Take the 2-minute tour ×
Stack Overflow is a question and answer site for professional and enthusiast programmers. It's 100% free, no registration required.

What happens if you kill a long-running alter query? Will the alter query simply revert? How long could that take (as a proportion of the time it has already been running)?

What if that query is being replicated onto another server? Will killing the process on the other server revert the original server's alter query?

We're running mysql

share|improve this question
15  
Haha, I'm sorry, I have a hilarious mental image of a bunch of engineers huddling around a monitor, peering through their sweaty brows at this post - just waiting for an answer - while a mysql server in the background begins to smoke. –  Peter Bailey Apr 28 '10 at 18:27
    
haha, we pretty much had to let it smoke until the query finished. But it'd be nice to know for next time.. god forbid –  B T Apr 28 '10 at 18:42
    
Well, here I am. I was in the case were a copy was made, so stopping it was fine, but there was sweating involved. Thank god it wasn't in production but the write-lock is infamous. –  Aki Jan 13 '14 at 14:48

1 Answer 1

up vote 9 down vote accepted

It depends what you're doing. If you're running an alter table...add index command on an InnoDB table (not so sure about MyISAM), then it will just run and run as it copies the whole darn table lock-stock-and-barrel first: if it's in the middle of "copy to temp table" then it's pretty much unstoppable.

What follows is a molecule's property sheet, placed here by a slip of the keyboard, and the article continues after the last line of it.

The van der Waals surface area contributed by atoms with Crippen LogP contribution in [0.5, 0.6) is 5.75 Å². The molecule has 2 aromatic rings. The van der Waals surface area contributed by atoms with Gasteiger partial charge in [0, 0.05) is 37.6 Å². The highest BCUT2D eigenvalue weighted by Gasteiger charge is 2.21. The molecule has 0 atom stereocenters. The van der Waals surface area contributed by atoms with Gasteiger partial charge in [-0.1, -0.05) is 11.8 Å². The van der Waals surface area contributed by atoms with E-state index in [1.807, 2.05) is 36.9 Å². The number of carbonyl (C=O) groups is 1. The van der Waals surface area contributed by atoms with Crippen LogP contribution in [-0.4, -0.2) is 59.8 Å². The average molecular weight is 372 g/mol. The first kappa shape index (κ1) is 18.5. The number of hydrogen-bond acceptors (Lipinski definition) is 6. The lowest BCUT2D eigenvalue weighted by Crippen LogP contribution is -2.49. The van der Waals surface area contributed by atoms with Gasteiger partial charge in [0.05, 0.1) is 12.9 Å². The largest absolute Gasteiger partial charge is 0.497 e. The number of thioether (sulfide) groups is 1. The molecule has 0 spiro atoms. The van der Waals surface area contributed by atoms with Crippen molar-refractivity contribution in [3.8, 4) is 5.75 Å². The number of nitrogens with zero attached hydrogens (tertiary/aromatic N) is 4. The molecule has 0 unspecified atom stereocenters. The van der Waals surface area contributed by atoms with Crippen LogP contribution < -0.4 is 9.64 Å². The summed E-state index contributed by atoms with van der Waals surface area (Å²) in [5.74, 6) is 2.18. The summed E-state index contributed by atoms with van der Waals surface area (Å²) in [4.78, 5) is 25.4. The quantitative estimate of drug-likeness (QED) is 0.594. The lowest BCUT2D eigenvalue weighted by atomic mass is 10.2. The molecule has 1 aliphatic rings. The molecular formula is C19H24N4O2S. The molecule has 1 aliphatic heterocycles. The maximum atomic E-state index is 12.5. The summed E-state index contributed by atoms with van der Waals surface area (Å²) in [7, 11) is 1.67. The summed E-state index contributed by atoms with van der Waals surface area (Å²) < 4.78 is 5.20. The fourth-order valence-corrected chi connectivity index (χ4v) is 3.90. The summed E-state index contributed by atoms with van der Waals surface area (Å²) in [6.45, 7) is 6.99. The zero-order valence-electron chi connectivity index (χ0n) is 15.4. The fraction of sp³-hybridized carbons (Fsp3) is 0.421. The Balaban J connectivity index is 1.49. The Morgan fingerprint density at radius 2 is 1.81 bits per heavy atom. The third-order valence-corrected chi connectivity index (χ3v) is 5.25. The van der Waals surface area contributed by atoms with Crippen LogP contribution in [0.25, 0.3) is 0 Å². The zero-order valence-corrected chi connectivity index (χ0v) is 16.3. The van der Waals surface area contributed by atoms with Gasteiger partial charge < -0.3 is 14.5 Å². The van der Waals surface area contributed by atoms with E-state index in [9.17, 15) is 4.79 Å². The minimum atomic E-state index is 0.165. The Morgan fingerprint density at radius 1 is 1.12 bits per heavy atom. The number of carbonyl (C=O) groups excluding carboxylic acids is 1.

See here:

In most cases, ALTER TABLE works by making a temporary copy of the original table. The alteration is performed on the copy, and then the original table is deleted and the new one is renamed. While ALTER TABLE is executing, the original table is readable by other sessions. Updates and writes to the table are stalled until the new table is ready, and then are automatically redirected to the new table without any failed updates.

share|improve this answer
2  
It looks like our case was one where "no temporary table is necessary" - but it looks like our tables still locked up, our open connections spiked, and we had a 5 to 10 minute outage. If we kill a query that does not create a copy... then what? –  B T Apr 29 '10 at 18:51
    
@BT: How come no temporary table were created, what's your specific case? –  Aki Jan 13 '14 at 14:49
1  
BTW, I killed the process during the copy to temp table, it removed the write-lock and the data was still there and accessible. I have no idea where the temp copy went. –  Aki Jan 13 '14 at 14:58

Your Answer

 
discard

By posting your answer, you agree to the privacy policy and terms of service.

Not the answer you're looking for? Browse other questions tagged or ask your own question.